2021 Capital Region Gives Back: Lois Celeste, Executive Director, Saratoga Senior Center

This story is part of a larger feature on 10 do-gooders from Saratoga and the rest of the Capital Region. To meet the other nine honorees and purchase tickets for annual fundraising event, visit our Capital Region Gives Back event page.

When Mechanicville native Lois Celeste was hired as executive director of the Saratoga Senior Center 11 years ago, she had years of experience working with a wide variety of people—children in foster care, juvenile delinquent boys, domestic violence survivors…but not seniors. “I said [to the hiring committee], ‘I’ve worked with many populations, and this is just a population I’ll get to know,’” she says. “’You’re hiring me to run an organization and get it back on its feet.’” 

That all-business attitude flew out the door as soon as Celeste met some of the center’s members. “I fell in love with seniors,” she says. “This population has more wisdom than any of us can ever imagine.”

Located behind Congress Plaza on Saratoga’s West Side (though not for long—a new Senior Center located on the Saratoga YMCA campus is in the works), the Saratoga Senior Center is a nonprofit, non-residential community center that serves Saratoga County residents over the age of 50 with programs, trips and social activities. “We do the bridge and the Mahjong and the bingo—everything you think a senior center would be—but it’s so much more,” Celeste says. “We have Tai-Chi and yoga classes and strength training and we take trips all over the world. The idea is to socially connect people, which is such a huge mental health and physical health benefit.”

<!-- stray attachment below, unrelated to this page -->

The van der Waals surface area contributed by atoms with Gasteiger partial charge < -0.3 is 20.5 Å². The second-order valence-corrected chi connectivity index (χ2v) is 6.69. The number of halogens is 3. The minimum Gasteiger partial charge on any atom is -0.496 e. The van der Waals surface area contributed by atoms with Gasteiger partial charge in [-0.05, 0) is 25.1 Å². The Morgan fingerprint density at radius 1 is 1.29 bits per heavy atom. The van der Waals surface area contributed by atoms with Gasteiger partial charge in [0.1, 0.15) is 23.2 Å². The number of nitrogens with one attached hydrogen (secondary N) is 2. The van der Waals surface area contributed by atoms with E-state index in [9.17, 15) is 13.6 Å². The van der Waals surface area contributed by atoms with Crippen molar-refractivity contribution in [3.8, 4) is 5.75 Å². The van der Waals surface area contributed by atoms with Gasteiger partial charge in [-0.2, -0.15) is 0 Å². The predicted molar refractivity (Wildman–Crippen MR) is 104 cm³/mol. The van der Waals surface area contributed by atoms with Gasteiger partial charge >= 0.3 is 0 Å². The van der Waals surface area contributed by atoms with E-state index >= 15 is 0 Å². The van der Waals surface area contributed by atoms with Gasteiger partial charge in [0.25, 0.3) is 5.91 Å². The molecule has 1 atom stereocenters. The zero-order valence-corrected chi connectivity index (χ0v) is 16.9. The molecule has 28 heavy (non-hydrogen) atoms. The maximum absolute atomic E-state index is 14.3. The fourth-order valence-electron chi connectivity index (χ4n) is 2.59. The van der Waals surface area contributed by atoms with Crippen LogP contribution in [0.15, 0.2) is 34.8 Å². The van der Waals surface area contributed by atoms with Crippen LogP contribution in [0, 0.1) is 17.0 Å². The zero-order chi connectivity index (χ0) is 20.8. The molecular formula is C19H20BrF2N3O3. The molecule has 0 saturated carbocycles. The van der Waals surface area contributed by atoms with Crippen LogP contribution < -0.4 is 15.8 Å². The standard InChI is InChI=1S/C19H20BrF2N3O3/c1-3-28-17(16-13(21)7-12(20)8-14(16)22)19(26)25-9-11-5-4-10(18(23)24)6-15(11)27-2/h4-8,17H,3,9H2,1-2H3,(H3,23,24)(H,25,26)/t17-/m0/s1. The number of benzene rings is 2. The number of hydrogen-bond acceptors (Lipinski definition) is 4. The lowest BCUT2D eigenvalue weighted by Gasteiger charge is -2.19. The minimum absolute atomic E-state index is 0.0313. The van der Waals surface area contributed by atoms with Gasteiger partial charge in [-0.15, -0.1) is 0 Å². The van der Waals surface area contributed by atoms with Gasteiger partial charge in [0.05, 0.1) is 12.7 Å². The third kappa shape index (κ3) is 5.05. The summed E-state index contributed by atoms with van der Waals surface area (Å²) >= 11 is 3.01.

In addition to its daily programming, the senior center offers a host of support services, including its volunteer match program, which pairs seniors in need with volunteer community members to help them with daily tasks. And when the pandemic made in-person gatherings impossible, Celeste and her team stepped in, helping seniors get up to speed on Zoom and hosting many regularly scheduled programs virtually. “During COVID, all of us were really burned out, because we didn’t see our seniors,” Celeste says of the center’s staff. “There are a few folks that come in and tell me, ‘Thank you so much for everything you do—this changes our life.’ And that’s really what motivates all of us.”

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